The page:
Coordinates: 40°26′30″N 79°57′14″W / 40.441648°N 79.953792°W / 40.441648; -79.953792

Wesley W. Posvar Hall seen from Schenley Plaza in Apr, 2007

Wesley W. Posvar Hall (WWPH), formerly known as Forbes Quadrangle, is a landmark building on the campus of the University of Pittsburgh in Pittsburgh, Pennsylvania, United States. At 744,695 square feet (69,184.4 m2) it is the largest academic-use building on campus, providing administrative offices, classrooms, lecture halls, a food court, and computer labs. The hall sits on the former site of Forbes Field, and contains several artifacts, including the former stadium's home plate and one of two surviving Langley Aerodromes.

Posvar Hall houses Pitt's School of Education, the Graduate School of Public and International Affairs, the University Center for International Studies, and the Social Sciences Departments.


Posvar Hall

Posvar Hall was designed by a consortium of architects, including Louis Valentour of Johnstone Newcomer & Valentour,[1] who worked under the watch of Max Abramowitz who acted as a consultant to the university for the project.[2] Construction began in 1975[3] and was completed in 1978 with the dedication occurring on October 19, 1978.[4] The building sits on the former site of Forbes Field baseball stadium and beside the university's Hillman Library on the corner of Schenley Drive and Roberto Clemente Drive with Bouquet Street running along its west side. Enclosed passageways connect Posvar Hall to David Lawrence Hall, the Barco Law Building, and the Litchfield Towers.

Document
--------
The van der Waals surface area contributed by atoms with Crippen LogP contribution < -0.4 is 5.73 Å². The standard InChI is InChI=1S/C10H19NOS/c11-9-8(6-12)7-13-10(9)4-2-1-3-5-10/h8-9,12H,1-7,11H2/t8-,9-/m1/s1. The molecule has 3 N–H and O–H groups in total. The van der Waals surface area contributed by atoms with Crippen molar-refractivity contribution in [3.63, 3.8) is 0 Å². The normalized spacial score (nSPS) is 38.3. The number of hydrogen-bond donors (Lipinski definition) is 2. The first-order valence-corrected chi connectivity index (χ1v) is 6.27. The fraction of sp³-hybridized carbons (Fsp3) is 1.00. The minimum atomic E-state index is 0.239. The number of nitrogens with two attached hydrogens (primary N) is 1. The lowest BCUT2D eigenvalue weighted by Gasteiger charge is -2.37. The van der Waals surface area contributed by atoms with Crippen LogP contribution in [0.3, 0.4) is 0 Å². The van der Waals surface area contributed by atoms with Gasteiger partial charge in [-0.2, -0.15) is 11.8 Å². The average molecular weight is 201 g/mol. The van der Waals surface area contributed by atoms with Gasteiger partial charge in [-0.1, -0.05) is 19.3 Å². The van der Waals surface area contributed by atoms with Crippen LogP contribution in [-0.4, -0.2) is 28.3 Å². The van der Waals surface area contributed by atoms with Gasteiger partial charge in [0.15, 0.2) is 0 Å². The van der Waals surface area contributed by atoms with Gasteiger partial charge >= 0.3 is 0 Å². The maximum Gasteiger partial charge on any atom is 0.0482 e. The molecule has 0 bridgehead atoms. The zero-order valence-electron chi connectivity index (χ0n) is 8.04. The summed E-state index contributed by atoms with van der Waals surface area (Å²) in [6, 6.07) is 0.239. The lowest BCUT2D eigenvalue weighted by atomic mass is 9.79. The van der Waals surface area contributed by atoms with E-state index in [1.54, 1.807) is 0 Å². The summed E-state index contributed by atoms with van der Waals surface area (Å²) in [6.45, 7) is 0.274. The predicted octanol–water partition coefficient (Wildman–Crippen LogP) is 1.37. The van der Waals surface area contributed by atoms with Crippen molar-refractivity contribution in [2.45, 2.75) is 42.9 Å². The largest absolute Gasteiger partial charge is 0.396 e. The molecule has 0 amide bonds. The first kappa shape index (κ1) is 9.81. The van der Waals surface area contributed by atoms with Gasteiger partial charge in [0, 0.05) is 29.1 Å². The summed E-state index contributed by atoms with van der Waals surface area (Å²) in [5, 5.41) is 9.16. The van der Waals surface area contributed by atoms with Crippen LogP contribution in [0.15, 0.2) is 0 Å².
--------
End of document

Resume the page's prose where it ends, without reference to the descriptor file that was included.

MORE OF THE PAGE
Posvar Hall was designed in the Brutalist style and is constructed with concrete with a limestone exterior[5] and its height was limited to five stories so it would not compete with The Carnegie Institute directly across Schenley Plaza. Construction costs exceeded $38 million ($153.5 million today). Its floor space slightly exceeds that of the Cathedral of Learning. It has 2,000 windows, 574 offices, 30 seminar rooms, three lecture halls, one mile of corridors, and nearly 500 parking spaces in its two level garage below the facility.

Posvar Hall Galleria on the first floor is often used as meeting space and contains several lounge areas on the second floor. Home plate of Forbes Field can be seen near the middle of the photo.

The central area of the interior space is called the Galaria and contains various artwork including Virgil Cantini's mural Enlightenment and Joy and one of Samuel Pierpont Langley's aeodromes. A cascade of escalators are present to transport individuals between floors.[2]

Originally named Forbes Quadrangle, it was renamed on October 21, 1999 by the University's Board of Trustees in honor of Wesley W. Posvar (1925–2001), the 15th chancellor of the University.[6]